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Learning to Die

climate, mysticism and a german abess

I.

In his 2013 essay Learning how to Die in the Anthropocene, published in the New York Times, former US soldier Roy Scranton writes that we are slowly but surely shutting down Earth. We live in the Anthropocene era, a new epoch of the Earth’s geological history. The human species have for the first time become a geological force. We are changing not only the climate and biological diversity of our planet, but the very geology.

As a soldier, Roy Scranton visited the ruins of Baghdad just after the 2003 invasion of Iraq. He saw how the american military had unleashed the end of the world on a city of six million. Two and a half years later, back home, he thought he had finally escaped the face of destruction, but then Katrina hit, and suddenly the chaos and urban collapse he knew from Baghdad showed itself again. This time through the force of nature.

It is inevitable, according to Roy Scranton, that the end of the Earth is close. The changes the human race are forcing onto Earth, are violent and permanent. And we cannot do anything to push it further into the future. It is too late. If we do not change the way we live right now, in a thousand years, humans will be living in a climate similar to the Pliocene, three million years ago, when oceans were 75 feet higher than today. In other words, we are moving towards the complete extinction of our race. The real problem is a philosophical one, he says. We will not solve anything by putting up sea walls, driving electric cars, signing a treaty or turning off the air-conditioning. We have to understand that this civilization is already dead.

»The sooner we confront this problem, and the sooner we realize there’s nothing we can do to save ourselves, the sooner we can get down to the hard work of adapting, with mortal humility, to our new reality«.

The choice, he says, is very simple. Either we continue living like tomorrow is going to be the exact same as yesterday, in that way we will grow more and more unprepared for the coming disasters of our earth, or we can regard each day as the death of the before. Like that, we can free ourselves from being fearful of the problems of the present. Roy Scranton is very clear:

»If we want to learn to live in the Anthropocene, we must first learn how to die«. 

II.

Hildegard of Bingen (1098-1179) was a german Benedictine abbess, writer, composer, philosopher, christian mystic and visionary. She had a life full of visions, and explained that she saw all things in the light of God through her five sense: sight, hearing, taste, smell and touch. At the age of 42, Hildegard received a vision, she believed to be a direct instruction from God, to write down what she saw and heard.

Hildegard of Bingen had a huge production of music, poetry, medical books on healing herbs and their connections to planets and animals, and on top of that, her theological understanding of it all. To Hildegard, everything was connected. There were no separation of the body and the mind, the senses, the stone, the woods, the stars. There is a flow of this belief running through her enormous amount of work. The music of Hildegard does not fit in anywhere. It is a lonely island in the ocean of the history of music. A mystical music, dictated by over earthly powers and merely written down by Hildegard. Listening to the recordings of her music is as listening to a different, parallel reality.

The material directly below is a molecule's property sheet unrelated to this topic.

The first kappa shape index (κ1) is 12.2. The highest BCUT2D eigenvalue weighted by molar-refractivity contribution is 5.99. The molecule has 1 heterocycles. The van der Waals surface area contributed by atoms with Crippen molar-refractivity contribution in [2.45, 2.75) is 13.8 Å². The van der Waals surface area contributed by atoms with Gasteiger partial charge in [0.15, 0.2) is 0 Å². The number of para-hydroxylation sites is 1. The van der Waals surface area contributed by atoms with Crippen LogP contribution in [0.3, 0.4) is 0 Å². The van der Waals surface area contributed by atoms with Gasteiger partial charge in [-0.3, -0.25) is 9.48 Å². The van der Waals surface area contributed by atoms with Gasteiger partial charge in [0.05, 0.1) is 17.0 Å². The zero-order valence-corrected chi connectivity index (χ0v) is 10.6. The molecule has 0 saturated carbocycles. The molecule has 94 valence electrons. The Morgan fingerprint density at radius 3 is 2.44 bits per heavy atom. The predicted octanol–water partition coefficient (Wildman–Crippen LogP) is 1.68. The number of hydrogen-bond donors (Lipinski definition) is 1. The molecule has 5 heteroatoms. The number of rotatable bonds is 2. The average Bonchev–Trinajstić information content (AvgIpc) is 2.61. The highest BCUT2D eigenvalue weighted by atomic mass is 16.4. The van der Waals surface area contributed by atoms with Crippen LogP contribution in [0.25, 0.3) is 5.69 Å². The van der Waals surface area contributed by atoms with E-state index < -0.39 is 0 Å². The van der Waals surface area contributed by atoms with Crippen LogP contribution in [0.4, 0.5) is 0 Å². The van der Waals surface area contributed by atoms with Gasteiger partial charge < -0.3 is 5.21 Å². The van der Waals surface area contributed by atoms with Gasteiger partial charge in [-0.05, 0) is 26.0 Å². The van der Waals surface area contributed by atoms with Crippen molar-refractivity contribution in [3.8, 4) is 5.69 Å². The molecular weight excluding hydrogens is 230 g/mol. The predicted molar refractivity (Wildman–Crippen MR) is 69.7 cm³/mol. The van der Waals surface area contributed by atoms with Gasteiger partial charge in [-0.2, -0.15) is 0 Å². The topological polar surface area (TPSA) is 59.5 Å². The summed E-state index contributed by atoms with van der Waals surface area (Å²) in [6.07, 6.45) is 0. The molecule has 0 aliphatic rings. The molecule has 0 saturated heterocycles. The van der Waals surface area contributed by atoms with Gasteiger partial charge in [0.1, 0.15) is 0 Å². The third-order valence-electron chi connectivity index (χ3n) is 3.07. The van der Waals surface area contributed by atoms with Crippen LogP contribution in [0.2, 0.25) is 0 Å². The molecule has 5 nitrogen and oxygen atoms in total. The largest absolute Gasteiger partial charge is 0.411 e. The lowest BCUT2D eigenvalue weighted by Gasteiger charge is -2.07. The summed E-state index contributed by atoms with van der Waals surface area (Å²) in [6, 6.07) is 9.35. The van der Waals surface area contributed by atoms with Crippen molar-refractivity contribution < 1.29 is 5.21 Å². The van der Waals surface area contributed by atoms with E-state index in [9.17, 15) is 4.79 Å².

Her visions are often pictured as a circular motion. She sits in the corner of the picture and looks into an earth-like structure containing illustrations of the content of her visions. Instead of a linear vision into the future, she gazes into repetition, the circular motion, into the events of all history, a time liberated from her own point in time. They were visions of both the past, present, and the future. Visions of the relation between God and humans. And visions of natural disasters to come, rising water, floods, injustice and corruption. The visions of the mystic abbess are not differing much from the visions of Roy Scranton, but their views on the present are very different.

cosmi21.jpg

 

III.

The tradition of mysticism is very much to liberate oneself from earthly things. To overcome negligence and transcend the limited identification of body, mind, and ego.

Humans are wired to believe that tomorrow is going to be much like today, and therefore, civilizations are marching blindly toward disaster, according to Roy Scranton. But life is not only about letting go and understanding that the end of us is coming. Hildegard sees in her visions the same inevitable outcome as Roy Scranton, but Hildegard is interacting with the present without optimism. She is doing her utmost to create value. Medical, religious, artistic. She is getting visions and is talking back to Earth through her senses. Feeling inspired and creating.

The common gesture for Hildegard and Roy Scranton is the act of trying to liberating oneself of time. But while Roy Scranton is learning to die, Hildegard of Bingen is trying to learn how to live. We could learn from that. Learn how to live in the age of the Anthropocene. Possibly the last epoch this civilization will encounter.

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